There's nothing subtle about Norwegian Escape, the first ship in Norwegian Cruise Line's Breakaway Plus Class. You'll notice that before you even board the cruise ship. The hull art, designed by renowned artist and conservationist Guy Harvey, is a bold yet beautiful, in-your-face marine wildlife scene that spans more than 1,000 feet from bow to stern. Once onboard, you'll be captivated by the glitzy three-level 678 Ocean Place; virtually all the action at night takes place at its various restaurants and bars. The space is set off by an enormous hanging LED chandelier and sweeping glass staircase. Even the top decks of the ship are bold, with a ropes course and four water slides that are sure to make your heart race.
Escape is ideal for people looking for stellar entertainment and variety. Broadway-quality performances, in the form of two shows ("After Midnight" and "For the Record: The Brat Pack"), are pitch perfect. The music and performers are flawless and among the best we've seen at sea.
When it comes to variety of activities, Escape is a winner. With 28 bars and restaurants onboard, most people will have to sail twice to try out everything. Everyone will be able to find something that appeals. Latin food? Check. An incredible brew pub that feels so genuine you'll forget you're on a ship? It's got that, too. An indoor-outdoor dining concept, called the Waterfront, that allows passengers to dine seaside? It's there. A first-at-sea Margaritaville? Yep.
With so much going on, the ship can -- and does -- get loud. Loud music, loud people, loud venues. Crowds, too, are noticeable, especially at peak periods around dinner and at show times, when everyone is clamoring for the same things at the same time. While Escape preaches a "freestyle" cruise experience, reservations often help people reduce wait times, though lines still are a part of the experience. Thankfully, reservations can be made from your cabin or via multiple interactive screens throughout the ship for nearly anything.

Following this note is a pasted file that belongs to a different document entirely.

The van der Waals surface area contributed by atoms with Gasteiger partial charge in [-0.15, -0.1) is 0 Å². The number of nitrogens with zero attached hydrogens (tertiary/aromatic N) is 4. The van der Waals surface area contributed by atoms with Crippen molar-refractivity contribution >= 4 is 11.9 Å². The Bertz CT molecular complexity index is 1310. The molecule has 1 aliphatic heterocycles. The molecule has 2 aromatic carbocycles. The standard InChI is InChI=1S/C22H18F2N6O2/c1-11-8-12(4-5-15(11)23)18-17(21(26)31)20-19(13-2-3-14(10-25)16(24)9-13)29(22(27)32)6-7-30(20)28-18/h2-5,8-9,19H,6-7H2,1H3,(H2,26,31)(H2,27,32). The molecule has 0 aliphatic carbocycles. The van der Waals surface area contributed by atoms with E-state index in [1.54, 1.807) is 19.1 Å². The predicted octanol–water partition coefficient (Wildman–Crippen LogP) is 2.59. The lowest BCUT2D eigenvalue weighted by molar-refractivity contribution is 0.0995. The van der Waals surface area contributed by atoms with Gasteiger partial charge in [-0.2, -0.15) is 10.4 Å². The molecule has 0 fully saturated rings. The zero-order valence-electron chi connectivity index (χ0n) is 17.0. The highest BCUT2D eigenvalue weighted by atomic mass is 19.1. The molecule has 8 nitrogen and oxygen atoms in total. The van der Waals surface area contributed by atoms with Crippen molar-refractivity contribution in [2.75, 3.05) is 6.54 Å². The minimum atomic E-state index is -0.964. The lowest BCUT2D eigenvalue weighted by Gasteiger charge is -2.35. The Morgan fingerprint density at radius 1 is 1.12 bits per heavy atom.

Service in general is inconsistent. Wait service varies from slow and begrudging to friendly and efficient; we were surprised that we received the best service in complimentary venues onboard, such as Taste, Margaritaville and O'Sheehan's.
Norwegian Cruise Line attracts a median adult passenger age of 51, and Escape is no exception. It's a young average age for the cruise sector and is skewed down further during school vacations, when the ship attracts families. Overall, children make up 12 percent of the line's overall passenger numbers. Escape is deployed in Miami and attracts predominantly Americans, with a small percentage of Brits.
Norwegian Escape's carefree attitude carries over to its dress code, which basically allows for anything. During the day, it's all casual, with swimsuits, shorts and T-shirts poolside and in ports. At night, there's generally no formal dress code, though there's a no-shorts rule at some of the more upscale restaurants (Cagney's and Bayamo, for example). Otherwise, khakis and Polo shirts are the norm for men in the evening, while women wear sundresses or blouses with capris, slacks or skirts. Norwegian doesn't have a true formal night, though passengers are encouraged to dress up for Norwegian's Night Out once per cruise. Few people actually don their fancy duds, but those who do wear suits (for men) or cocktail dresses (for women).
Pack a set of all-white or neon clothes so you can enjoy the ship's "glow party." Other themed party options might include an '80s or '70s party, and people do dress for them.
A daily service charge of $13.50 per person, per day, is billed to passengers in all cabin categories up to and including mini-suites. Suite passengers are charged $15.50 per person, per day. If a passenger is unsatisfied with service, and the line can't resolve the issue, the service fee can be adjusted by contacting guest relations at email@example.com once you return from your cruise. An 18 percent gratuity is automatically added to bar drinks, all specialty dining (including dinner theater), spa and salon services, and even Vibe Beach Club passes. For passengers using concierge and butler service, Norwegian recommends a gratuity "commensurate with the services rendered." Cash, credit and debit cards are acceptable forms of payment for the final bill. The currency onboard is the U.S. dollar.